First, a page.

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I've been working on a problem about billiards in ideal hyperbolic polygons and I was thinking about how the problem for ideal quadrilaterals relates to closed geodesics on once punctured tori.

My questions have to do with constructing a general hyperbolic punctured torus. I would like to think of it as the quotient of an ideal quadrilateral. I have not been able to find a description of the space of hyperbolic structures on the once punctured torus from this perspective.

The tori that come up in the problem are constructed as follows: Let $Q$ be an ideal quadrilateral. Let $L_1$ be the geodesic orthogonal to a pair of opposite sides $a_1$ and $a_2$. Let $L_2$ be the geodesic orthogonal to the other pair of opposite sides $b_1$ and $b_2$. Now let $A$ be the loxodromic isometry with axis $L_1$ taking $a_1$ to $a_2$ and let $B$ be the loxodromic isometry with axis $L_2$ taking $b_1$ to $b_2$. Let $G$ be the group of isometries generated by $A$ and $B$. Then the quotient of the hyperbolic plane by $G$ gives us a punctured torus. With this construction, there is a positive real number which determines the hyperbolic structure: the length, $y$, of the geodesic segment $L_1 \cap Q$, which determines the shape of $Q$. I understand that the space of hyperbolic structures on a once punctured torus has two real dimensions and can be identified with the upper half plane. This construction gives us hyperbolic structures parametrized by a single positive real number $y$. I guess that it corresponds to the positive imaginary axis in the upper half plane.

Question 1: Does the set of hyperbolic once punctured tori constructed as above have a name?

My next question has to do with what the other hyperbolic structures look like when thinking of them as the quotient of an ideal quadrilateral. Instead of just using the isometries $A$ and $B$ above, we can compose $A$ with a loxodromic isometry $C$ having axis $a_2$ (which is a side of $Q$). Call this composition $A'$. We want a loxodromic isometry $B'$ that identifies $b_1$ with $b_2$ such that the commutator of $A'$ and $B'$ is parabolic. My guess is that, given $A'$, there is a unique $B'$ such that the commutator of $A'$ and $B'$ is parabolic. This would mean that the hyperbolic structures could be parametrized by two real numbers $x$ and $y$. The number $y$ is a positive real number that determines the shape of $Q$ and the number $x$ is a real number that determines the translation length of the isometry $C$.

Question 2: Does this make sense and, if so, is it a reasonable way to think about the space of hyperbolic structures on once punctured tori?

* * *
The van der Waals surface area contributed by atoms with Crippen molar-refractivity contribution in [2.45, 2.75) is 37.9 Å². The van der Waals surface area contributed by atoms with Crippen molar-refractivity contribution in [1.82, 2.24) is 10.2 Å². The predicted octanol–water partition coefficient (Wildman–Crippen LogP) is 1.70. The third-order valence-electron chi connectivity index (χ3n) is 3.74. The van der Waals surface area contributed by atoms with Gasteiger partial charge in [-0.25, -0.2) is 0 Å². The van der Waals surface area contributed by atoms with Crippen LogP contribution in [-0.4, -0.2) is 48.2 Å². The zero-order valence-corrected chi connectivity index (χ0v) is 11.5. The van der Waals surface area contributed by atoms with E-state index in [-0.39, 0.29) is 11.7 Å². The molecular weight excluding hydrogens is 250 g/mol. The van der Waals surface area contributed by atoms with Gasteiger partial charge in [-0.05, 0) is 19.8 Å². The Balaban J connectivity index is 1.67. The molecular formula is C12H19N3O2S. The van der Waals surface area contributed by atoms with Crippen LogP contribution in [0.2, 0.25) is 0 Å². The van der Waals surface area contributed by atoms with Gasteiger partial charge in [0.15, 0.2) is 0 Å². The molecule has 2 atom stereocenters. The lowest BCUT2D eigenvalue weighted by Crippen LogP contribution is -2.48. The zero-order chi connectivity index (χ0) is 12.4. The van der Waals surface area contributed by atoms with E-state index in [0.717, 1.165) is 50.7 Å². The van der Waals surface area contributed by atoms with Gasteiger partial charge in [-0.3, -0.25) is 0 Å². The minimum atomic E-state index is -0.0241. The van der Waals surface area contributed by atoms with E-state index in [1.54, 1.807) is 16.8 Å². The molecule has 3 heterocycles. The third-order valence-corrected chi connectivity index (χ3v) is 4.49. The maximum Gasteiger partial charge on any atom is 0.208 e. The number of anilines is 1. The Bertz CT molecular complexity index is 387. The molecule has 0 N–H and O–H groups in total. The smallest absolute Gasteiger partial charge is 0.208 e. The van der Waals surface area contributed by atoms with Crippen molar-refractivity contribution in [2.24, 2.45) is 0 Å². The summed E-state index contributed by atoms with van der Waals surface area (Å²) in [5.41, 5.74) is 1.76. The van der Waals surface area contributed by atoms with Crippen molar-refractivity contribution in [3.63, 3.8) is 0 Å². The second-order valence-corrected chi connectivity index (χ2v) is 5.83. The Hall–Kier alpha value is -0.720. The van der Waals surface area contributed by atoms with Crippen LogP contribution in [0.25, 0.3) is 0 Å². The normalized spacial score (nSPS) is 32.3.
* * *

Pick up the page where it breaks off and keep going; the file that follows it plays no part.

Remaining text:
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Question 1: I would call them "rectangular", because they are conformally equivalent to gluing opposite sides of a Euclidean rectangle by Euclidean translation and then removing the point obtained by gluing the four corners.

Question 2: I believe this is true. The way to prove it would be to cut the quadrilateral into two ideal triangles. Each of side of each ideal triangle has a "foot" which is the base of the perpendicular ray going out to the opposite ideal vertex. For each of the three matched pairs of sides of this pair of triangles you have a "shearing coordinate" which is a real number giving the displacement from the foot of that side in one triangle to the foot of that side in the other triangle. This gives three shearing coordinates $a$, $b$, $c$, and the "completeness condition" or "parabolicity condition" is simply the equation $a+b+c=0$, and this is well known to be a parameterization of the Teichmuller space of the punctured torus by a plane in $a$, $b$, $c$ space (see for instance Penner's paper "The decorated Teichmüller space of punctured surfaces" which may contain this exact statement but if not contains the ideas needed to verify it).

Edit: Here's a bit more detail, since this seems pretty simple. Choosing the shape of the quadrilateral determines and is determined by one of the coordinates $a$. Then, having chosen that, choosing the translation along your side labelled $a_2$ determines and is determined by the second coordinate $b$. Finally, and the third coordinate $c=-a-b$ determines and is determined by the translation along your side labelled $b_2$.

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Thank you for the quick response! –  b b Jun 21 '13 at 19:58

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